The ECB or the ICB does not provide liquidity to An Post or the NTMA or to State Savings.

    Kind of. Except bond holders get paid 9% and State Savings depositors get paid a fraction of this.

    Personally, like most investors, I think the medium term risk of this state defaulting is very high. Consequently, I would not personally hold any State Savings products. They all carry the same level of risk.

    Short term, if the IMF agreement is approved by the Dail, the risk is low.

    Medium term, the risk is very high that the state will default. The CDS market implies that a default is more probable than not.
     
  11. oldtimer

    oldtimer Frequent Poster

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    849
    Many people have money invested in An Post products and any default would be catastrophic. The advice given on this forum is very much respected and acted upon. Can I take it the advice now sent out is (1) do not purchase An Post saving products? (2) cash in any An Post products?
     
  12. pudds

    pudds Frequent Poster

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    1,680
    Yesterday after the 1st year annivesary of 3yr savings cert I got my cheque and nice bit of interest....but the worrying was just too much 4me..mind you I only had small amount 15k but means a hell of a lot in my situation to have access to it when needs must as it will.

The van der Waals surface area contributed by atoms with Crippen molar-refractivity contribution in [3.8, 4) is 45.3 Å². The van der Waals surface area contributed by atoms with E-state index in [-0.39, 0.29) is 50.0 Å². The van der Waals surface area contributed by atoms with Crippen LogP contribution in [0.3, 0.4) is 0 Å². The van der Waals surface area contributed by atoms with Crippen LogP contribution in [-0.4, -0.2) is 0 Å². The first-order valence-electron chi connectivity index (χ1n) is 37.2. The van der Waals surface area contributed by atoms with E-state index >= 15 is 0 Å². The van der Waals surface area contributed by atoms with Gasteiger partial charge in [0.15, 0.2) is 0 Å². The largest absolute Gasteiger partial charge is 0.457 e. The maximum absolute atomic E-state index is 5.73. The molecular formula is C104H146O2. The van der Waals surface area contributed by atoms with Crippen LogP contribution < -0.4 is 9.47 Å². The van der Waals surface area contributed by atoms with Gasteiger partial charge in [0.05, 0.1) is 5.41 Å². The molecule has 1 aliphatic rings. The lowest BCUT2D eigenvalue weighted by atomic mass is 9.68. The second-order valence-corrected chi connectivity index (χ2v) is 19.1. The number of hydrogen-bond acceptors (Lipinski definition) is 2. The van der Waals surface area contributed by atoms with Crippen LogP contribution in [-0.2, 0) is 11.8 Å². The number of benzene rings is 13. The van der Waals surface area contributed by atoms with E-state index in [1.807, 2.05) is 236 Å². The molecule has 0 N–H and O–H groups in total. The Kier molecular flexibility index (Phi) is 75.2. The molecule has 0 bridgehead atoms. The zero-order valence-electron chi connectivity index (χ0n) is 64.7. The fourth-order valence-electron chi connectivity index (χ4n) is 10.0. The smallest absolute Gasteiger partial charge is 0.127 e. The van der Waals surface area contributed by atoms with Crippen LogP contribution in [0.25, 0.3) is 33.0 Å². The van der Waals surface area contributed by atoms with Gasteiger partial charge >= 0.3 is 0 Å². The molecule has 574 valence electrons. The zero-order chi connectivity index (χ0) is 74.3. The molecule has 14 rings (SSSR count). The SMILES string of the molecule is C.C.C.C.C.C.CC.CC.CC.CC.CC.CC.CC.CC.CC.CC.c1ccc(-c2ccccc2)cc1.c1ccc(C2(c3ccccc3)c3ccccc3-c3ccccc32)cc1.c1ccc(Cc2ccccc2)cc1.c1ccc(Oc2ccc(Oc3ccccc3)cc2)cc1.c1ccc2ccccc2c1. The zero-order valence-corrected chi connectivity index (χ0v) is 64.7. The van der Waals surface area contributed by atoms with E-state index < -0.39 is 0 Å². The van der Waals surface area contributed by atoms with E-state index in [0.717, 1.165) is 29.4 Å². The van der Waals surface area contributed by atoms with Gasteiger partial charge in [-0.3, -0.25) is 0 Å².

13. Leper

    Leper Frequent Poster

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    562
    An Post Savings Certificates are as safe as houses and are guaranteed by the Government. So . . . Oh Good J.....!
     
  14. kdoc

    kdoc Frequent Poster

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    101
    Are the state savings products any safer since the bailout announcement?
     
  15. Duke of Marmalade

    Duke of Marmalade Frequent Poster

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    Size of An Post savings as at September was 11.8Bn out of a total National Debt of 88Bn (some say 250Bn). People should get real. We hear talk of bondholders getting burned but nobody (outside AAM) is talking about depositors getting burned even though in theory they rank equally.

    IMHO An Post savings will be the very last to suffer. They are deadly safe, for if we are truly unable to honour 11.6Bn after having defaulting on c. 250bn, well that looks like some sort of nuclear war event, hardly matters.:( Comparisons between the 9% paid to bondholders and 3.5% paid to Savings are not relevant. The former are rated A at best, the latter IMHO are rated AAAAAAAAAAAAAAAAA.
     
  16. CiaranT

    CiaranT .

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    4,546
    Good spot with that stat. An Post NTMA deposits make up a huge portion of the unsustainable Irish national debt.

    NTMA deposits are different. They effectively/de facto are the bond holders. Your deposit buys Irish state sovereign debt.

    There is no provision in legislation to segregate between different types of sovereign debt.